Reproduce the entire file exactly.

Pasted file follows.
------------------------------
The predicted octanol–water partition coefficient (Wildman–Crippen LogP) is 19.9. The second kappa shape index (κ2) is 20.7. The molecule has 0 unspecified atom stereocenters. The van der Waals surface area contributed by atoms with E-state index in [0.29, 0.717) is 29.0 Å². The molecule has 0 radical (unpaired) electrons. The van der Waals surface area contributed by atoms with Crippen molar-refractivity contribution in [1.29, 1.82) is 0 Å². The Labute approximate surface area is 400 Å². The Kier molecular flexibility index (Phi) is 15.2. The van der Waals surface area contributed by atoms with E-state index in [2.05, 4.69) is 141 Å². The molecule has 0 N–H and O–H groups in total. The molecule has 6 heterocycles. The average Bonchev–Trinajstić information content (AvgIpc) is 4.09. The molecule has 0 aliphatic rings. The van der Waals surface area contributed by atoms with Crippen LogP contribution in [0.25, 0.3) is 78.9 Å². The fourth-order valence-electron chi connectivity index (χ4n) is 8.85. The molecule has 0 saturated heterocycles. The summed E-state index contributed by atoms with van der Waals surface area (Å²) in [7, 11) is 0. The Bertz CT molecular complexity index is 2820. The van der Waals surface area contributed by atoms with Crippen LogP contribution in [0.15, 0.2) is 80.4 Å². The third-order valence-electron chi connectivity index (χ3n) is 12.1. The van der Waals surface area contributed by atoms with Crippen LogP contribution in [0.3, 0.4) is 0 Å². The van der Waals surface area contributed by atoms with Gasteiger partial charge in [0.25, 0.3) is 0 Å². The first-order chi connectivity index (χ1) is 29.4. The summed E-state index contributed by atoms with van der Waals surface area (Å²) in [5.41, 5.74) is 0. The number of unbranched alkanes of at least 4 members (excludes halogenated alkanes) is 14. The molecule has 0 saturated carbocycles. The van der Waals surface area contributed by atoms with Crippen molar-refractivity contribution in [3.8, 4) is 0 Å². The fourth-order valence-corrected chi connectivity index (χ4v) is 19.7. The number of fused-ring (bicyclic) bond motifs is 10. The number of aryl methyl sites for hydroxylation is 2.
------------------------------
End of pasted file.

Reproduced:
The predicted octanol–water partition coefficient (Wildman–Crippen LogP) is 19.9. The second kappa shape index (κ2) is 20.7. The molecule has 0 unspecified atom stereocenters. The van der Waals surface area contributed by atoms with E-state index in [0.29, 0.717) is 29.0 Å². The molecule has 0 radical (unpaired) electrons. The van der Waals surface area contributed by atoms with Crippen molar-refractivity contribution in [1.29, 1.82) is 0 Å². The Labute approximate surface area is 400 Å². The Kier molecular flexibility index (Phi) is 15.2. The van der Waals surface area contributed by atoms with E-state index in [2.05, 4.69) is 141 Å². The molecule has 0 N–H and O–H groups in total. The molecule has 6 heterocycles. The average Bonchev–Trinajstić information content (AvgIpc) is 4.09. The molecule has 0 aliphatic rings. The van der Waals surface area contributed by atoms with Crippen LogP contribution in [0.25, 0.3) is 78.9 Å². The fourth-order valence-electron chi connectivity index (χ4n) is 8.85. The molecule has 0 saturated heterocycles. The summed E-state index contributed by atoms with van der Waals surface area (Å²) in [7, 11) is 0. The Bertz CT molecular complexity index is 2820. The van der Waals surface area contributed by atoms with Crippen LogP contribution in [0.15, 0.2) is 80.4 Å². The third-order valence-electron chi connectivity index (χ3n) is 12.1. The van der Waals surface area contributed by atoms with Crippen LogP contribution in [0.3, 0.4) is 0 Å². The van der Waals surface area contributed by atoms with Gasteiger partial charge in [0.25, 0.3) is 0 Å². The first-order chi connectivity index (χ1) is 29.4. The summed E-state index contributed by atoms with van der Waals surface area (Å²) in [5.41, 5.74) is 0. The number of unbranched alkanes of at least 4 members (excludes halogenated alkanes) is 14. The molecule has 0 saturated carbocycles. The van der Waals surface area contributed by atoms with Crippen molar-refractivity contribution in [3.8, 4) is 0 Å². The fourth-order valence-corrected chi connectivity index (χ4v) is 19.7. The number of fused-ring (bicyclic) bond motifs is 10. The number of aryl methyl sites for hydroxylation is 2.